The argument is that linking the ability to speak English like the British to intelligence amounts to having a colonial hangover; that Ghanians who speak in their own way, with their own accents and/or pronunciation, should not be objects of derision. And Ghanian English can give you the question ‘Have you eat?’ which could be answered by ‘No, I go eat after small small’.
How is Ghana turning the tables on the old guard? The practice of mimicking ‘English English’ has been dubbed LAFA, or ‘locally acquired foreign accent’. It is the people afflicted by LAFAs, now, who have become objects of derision. Prof Agyekum feels that people were trying to speak in a way that didn’t seem natural. “They think it sounds prestigious, but frankly it sounds like they’re overdoing it.”
(Ghana has nine indigenous languages that are officially sponsored by the government, a further 26 that are officially recognised and at least double that number that are also spoken.)
One must wish Ghana luck in its project to “turn the tables”, as one commentator was reported to have said, on the Queen’s English.
Personally, I think that languages ought to be written and spoken in their correct form. Slang is one thing, and sometimes words and phrases must be added to a language because it lacks expressions — because of historical and societal context — that convey the exact meaning required. Thus we have additions such as ‘floor patients’ or ‘mummy daddy’ people. And there does exist a need for languages to be flexible and coin new words and usages as times change.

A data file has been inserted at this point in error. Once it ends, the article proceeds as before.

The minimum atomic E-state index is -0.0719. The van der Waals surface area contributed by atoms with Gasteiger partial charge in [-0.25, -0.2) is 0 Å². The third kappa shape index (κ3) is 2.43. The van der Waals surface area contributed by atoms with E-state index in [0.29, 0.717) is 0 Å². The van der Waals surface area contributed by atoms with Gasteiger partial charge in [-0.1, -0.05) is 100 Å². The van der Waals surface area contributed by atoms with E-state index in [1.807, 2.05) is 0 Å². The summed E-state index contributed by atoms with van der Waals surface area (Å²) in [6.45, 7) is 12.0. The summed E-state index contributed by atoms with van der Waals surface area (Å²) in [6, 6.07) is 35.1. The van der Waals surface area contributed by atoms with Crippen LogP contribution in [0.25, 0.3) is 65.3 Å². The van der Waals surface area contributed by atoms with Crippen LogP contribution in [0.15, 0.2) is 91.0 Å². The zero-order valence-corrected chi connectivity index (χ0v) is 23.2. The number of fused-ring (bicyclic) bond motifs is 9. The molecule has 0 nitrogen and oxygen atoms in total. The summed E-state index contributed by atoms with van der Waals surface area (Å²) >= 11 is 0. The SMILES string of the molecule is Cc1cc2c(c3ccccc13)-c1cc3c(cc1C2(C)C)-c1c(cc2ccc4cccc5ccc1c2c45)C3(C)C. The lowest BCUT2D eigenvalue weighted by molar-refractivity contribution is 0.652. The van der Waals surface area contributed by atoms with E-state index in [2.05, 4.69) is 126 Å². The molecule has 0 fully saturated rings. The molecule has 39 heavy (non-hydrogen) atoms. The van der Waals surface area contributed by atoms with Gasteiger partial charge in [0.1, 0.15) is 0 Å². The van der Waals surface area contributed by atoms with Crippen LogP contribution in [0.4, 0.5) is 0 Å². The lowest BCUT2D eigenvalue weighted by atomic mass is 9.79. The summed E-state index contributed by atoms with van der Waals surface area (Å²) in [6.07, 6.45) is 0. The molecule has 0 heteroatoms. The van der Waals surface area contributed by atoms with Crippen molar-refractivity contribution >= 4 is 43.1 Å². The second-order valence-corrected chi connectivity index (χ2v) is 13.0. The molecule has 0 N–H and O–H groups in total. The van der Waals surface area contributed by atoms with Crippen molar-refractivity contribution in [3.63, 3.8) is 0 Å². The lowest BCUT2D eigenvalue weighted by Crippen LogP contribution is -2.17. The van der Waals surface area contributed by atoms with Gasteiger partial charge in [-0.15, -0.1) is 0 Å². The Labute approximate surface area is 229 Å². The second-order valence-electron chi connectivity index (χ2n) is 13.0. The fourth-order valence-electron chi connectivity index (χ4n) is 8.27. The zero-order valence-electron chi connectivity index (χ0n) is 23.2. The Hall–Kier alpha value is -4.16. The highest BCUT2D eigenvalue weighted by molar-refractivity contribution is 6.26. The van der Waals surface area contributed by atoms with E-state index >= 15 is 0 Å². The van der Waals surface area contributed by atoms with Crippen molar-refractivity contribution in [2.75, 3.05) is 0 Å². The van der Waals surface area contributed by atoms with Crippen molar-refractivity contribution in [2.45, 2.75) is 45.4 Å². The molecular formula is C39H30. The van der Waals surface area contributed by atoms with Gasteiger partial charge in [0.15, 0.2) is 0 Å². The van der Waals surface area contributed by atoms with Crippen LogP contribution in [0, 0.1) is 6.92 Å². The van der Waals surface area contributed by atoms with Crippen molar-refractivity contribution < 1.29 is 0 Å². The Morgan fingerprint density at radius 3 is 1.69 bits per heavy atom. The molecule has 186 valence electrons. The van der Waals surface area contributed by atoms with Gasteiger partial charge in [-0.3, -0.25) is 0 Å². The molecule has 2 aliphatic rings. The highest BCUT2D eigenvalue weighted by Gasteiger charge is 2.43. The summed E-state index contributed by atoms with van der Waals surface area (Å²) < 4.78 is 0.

Accent and pronunciation, however, are more problematic. One could argue that pronunciation should also be as received, but too many people find themselves derided or discriminated against in varying ways, here and elsewhere, because their English accent is not good enough.
While it would be absurd to lower standards when it comes to hiring, for example, an English teacher, it should not matter if one’s accent is Pakistani-ised while applying for a salesclerk’s job, or his or her pronunciation is less than BBC standard. Yet the prestige attached to English is such that in many spheres of operation, it becomes an informal but powerful requirement even though the language of transaction is likely to be Urdu or one of the regional languages.
And in Pakistan, there are two curious aspects to be noted. First, accent seems to be taking emphasis over grammar and pronunciation, with many people taking more pains over the former. Secondly, especially amongst the elites, an American accent appears to have gained more currency, something that can be explained by either the fact that the US is a popular destination for higher education, or the flood of American cultural products in the English-speaking world.
The work worth doing is for Pakistanis to make the jump that Ghana seems to have, i.e. realise that language and accent do not lend or necessarily reflect intelligence or worth — that the knowledge or talent of the boy who speaks with the Punjabi accent can be as good as (and be perceived as such) or even better than the boy who speaks with the MTV accent.
Perhaps Pakistan too needs to start laughing at victims of LAFA.
The writer is a member of staff.